These stretch back all the way to when I was on bed rest, and had lots more time for reading. Nowadays, I try to balance a book on the boppy while I nurse, but the going is a little slower :o)
The Squatter and the Don is one of the first novels written by a Mexican American woman. Her style reminds me a lot of George Elliot, especially per Daniel Deronda where the prose is interjected by this kind of meta-narrative of philosophy or history. In this case, I feel she doesn't do it quite as seamlessly as Elliot because the characters seem rather flat, and more puppets for the point she is trying to make. The novel from a purely historical interest perspective did more for me than from a literature perspective to be honest, although I have a hard time extricating the history from the literature and vice versa: nobody writes in a vacuum. I knew the rough outline of what happened when California was annexed into the US and the resultant cultural displacement of the Mexican people, but this novel filled in a lot of gaps and provided a different perspective which I appreciated. I think that she definitely deserves a place in the canon, because while this wasn't my favorite novel for character development or outstanding, imaginative prose, De Burton has significant things to say and she does so with intelligence and grace.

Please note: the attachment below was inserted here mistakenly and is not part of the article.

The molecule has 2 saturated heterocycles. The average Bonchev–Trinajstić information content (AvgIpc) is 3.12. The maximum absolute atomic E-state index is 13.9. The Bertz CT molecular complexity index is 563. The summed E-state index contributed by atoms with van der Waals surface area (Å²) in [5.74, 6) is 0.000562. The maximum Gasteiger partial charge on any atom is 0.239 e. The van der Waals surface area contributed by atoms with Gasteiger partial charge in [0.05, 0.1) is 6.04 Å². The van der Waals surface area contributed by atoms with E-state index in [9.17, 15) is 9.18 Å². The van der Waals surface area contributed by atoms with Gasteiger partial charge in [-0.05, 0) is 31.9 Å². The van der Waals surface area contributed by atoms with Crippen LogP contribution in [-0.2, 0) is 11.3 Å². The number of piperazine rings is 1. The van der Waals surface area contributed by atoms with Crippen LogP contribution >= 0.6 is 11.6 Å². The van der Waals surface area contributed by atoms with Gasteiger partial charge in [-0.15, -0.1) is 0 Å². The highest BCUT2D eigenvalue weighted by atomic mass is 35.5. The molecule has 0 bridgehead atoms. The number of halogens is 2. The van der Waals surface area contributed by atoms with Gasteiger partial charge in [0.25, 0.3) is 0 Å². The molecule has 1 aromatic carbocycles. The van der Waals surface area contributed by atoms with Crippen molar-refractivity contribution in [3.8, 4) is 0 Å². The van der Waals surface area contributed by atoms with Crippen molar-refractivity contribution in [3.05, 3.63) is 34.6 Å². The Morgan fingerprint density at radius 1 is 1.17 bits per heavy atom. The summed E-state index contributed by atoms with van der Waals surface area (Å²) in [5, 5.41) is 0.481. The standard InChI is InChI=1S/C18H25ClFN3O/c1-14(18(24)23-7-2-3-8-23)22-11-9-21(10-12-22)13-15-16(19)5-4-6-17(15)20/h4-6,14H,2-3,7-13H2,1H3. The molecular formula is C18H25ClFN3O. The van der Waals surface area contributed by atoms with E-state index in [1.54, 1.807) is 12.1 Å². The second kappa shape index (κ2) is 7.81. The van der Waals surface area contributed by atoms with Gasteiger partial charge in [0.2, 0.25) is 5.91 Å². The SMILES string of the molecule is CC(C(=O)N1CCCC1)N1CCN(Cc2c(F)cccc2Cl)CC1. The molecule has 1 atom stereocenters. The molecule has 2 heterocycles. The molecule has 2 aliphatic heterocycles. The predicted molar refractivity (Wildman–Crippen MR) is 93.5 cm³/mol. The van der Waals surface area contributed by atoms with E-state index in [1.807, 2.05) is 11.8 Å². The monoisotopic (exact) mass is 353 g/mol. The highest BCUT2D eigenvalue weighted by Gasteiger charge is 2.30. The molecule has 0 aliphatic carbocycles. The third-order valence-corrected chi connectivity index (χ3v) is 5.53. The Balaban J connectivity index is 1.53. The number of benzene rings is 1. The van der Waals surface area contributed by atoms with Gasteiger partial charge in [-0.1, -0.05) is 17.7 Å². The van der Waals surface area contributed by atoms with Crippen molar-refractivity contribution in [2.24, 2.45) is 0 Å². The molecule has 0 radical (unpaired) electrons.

Fifth Business is a novel I actually started when I took a Canadian Lit course a few years ago (I was tricked into taking the class because the course was titled "ethnic literature" or something else misleading. It was a very disappointing class . . . both in material and instruction). True confession: never finished the book for the class but still got an A. Anyway, I picked up the book to give it another go because frankly I was too ill with the baby to make a trip to the library and I didn't have anything else to read. I must say that I did enjoy this novel better the second time around, although I still had a few issues with some of the author's characterizations. The feminist in me protested at the way he portrayed the women in his novel: there was too much angel/whore dichotomy in some (the narrator actually creates a "saint" out of one) and in general they are given very little autonomy or understanding. Davies does explore some interesting themes--such as the nature of our roles in this life (whether you are the main character of the "play" or merely fifth business-a kind of enabler role) as well as the nature of miracles and personal relationships. There are some charming characters as well as very imaginative ones . . . but the overall feel I got from this book was dissatisfaction. Perhaps I didn't appreciate this book fully because of my reading strategies: I have a hard time not reading from a feminist/Marxist perspective. If you read from either a Freudian or Jungian perspective, you may enjoy it more. Or if you read from just a readers response . . . you may have a better shot. If anyone out there disagrees with me, I would be interested to hear your perspective on the novel. Maybe I'm just missing something, and should give it yet another shot. Although I have a few other hundred novels in my queue I think I'd rather tackle first . . .